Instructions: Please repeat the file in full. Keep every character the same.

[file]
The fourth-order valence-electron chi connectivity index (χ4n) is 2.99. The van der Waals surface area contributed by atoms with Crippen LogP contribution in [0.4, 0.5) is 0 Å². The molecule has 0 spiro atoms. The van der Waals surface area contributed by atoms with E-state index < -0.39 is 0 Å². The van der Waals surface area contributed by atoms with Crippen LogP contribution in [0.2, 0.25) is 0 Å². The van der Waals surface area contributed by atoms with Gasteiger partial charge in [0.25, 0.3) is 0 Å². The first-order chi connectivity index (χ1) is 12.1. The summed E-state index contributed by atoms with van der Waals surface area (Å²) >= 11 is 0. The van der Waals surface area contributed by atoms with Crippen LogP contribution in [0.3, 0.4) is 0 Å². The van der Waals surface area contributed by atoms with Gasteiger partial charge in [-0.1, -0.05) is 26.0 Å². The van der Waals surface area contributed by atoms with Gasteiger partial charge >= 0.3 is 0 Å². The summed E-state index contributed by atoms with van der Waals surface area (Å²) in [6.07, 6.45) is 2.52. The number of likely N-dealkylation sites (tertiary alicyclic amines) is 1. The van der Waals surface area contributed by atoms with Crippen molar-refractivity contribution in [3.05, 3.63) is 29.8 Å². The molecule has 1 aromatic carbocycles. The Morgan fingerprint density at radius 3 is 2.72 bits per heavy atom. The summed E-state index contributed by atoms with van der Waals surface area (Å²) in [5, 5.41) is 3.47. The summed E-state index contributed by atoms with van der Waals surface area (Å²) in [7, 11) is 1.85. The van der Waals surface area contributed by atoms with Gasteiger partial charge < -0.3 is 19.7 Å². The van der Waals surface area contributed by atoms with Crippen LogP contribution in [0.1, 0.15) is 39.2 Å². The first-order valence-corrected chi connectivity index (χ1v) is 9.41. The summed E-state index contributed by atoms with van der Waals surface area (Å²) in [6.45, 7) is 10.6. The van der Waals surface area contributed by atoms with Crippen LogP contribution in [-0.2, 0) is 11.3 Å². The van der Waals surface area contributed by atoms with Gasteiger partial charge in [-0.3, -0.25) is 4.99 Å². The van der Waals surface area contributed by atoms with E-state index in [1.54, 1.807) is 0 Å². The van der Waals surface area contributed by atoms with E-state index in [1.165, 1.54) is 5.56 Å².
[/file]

The fourth-order valence-electron chi connectivity index (χ4n) is 2.99. The van der Waals surface area contributed by atoms with Crippen LogP contribution in [0.4, 0.5) is 0 Å². The molecule has 0 spiro atoms. The van der Waals surface area contributed by atoms with E-state index < -0.39 is 0 Å². The van der Waals surface area contributed by atoms with Crippen LogP contribution in [0.2, 0.25) is 0 Å². The van der Waals surface area contributed by atoms with Gasteiger partial charge in [0.25, 0.3) is 0 Å². The first-order chi connectivity index (χ1) is 12.1. The summed E-state index contributed by atoms with van der Waals surface area (Å²) >= 11 is 0. The van der Waals surface area contributed by atoms with Crippen LogP contribution in [0.3, 0.4) is 0 Å². The van der Waals surface area contributed by atoms with Gasteiger partial charge in [-0.1, -0.05) is 26.0 Å². The van der Waals surface area contributed by atoms with Gasteiger partial charge >= 0.3 is 0 Å². The summed E-state index contributed by atoms with van der Waals surface area (Å²) in [6.07, 6.45) is 2.52. The number of likely N-dealkylation sites (tertiary alicyclic amines) is 1. The van der Waals surface area contributed by atoms with Crippen molar-refractivity contribution in [3.05, 3.63) is 29.8 Å². The molecule has 1 aromatic carbocycles. The Morgan fingerprint density at radius 3 is 2.72 bits per heavy atom. The summed E-state index contributed by atoms with van der Waals surface area (Å²) in [5, 5.41) is 3.47. The summed E-state index contributed by atoms with van der Waals surface area (Å²) in [7, 11) is 1.85. The van der Waals surface area contributed by atoms with Gasteiger partial charge < -0.3 is 19.7 Å². The van der Waals surface area contributed by atoms with Crippen LogP contribution in [0.1, 0.15) is 39.2 Å². The first-order valence-corrected chi connectivity index (χ1v) is 9.41. The summed E-state index contributed by atoms with van der Waals surface area (Å²) in [6.45, 7) is 10.6. The van der Waals surface area contributed by atoms with Crippen LogP contribution in [-0.2, 0) is 11.3 Å². The van der Waals surface area contributed by atoms with Gasteiger partial charge in [-0.3, -0.25) is 4.99 Å². The van der Waals surface area contributed by atoms with E-state index in [1.54, 1.807) is 0 Å². The van der Waals surface area contributed by atoms with E-state index in [1.165, 1.54) is 5.56 Å².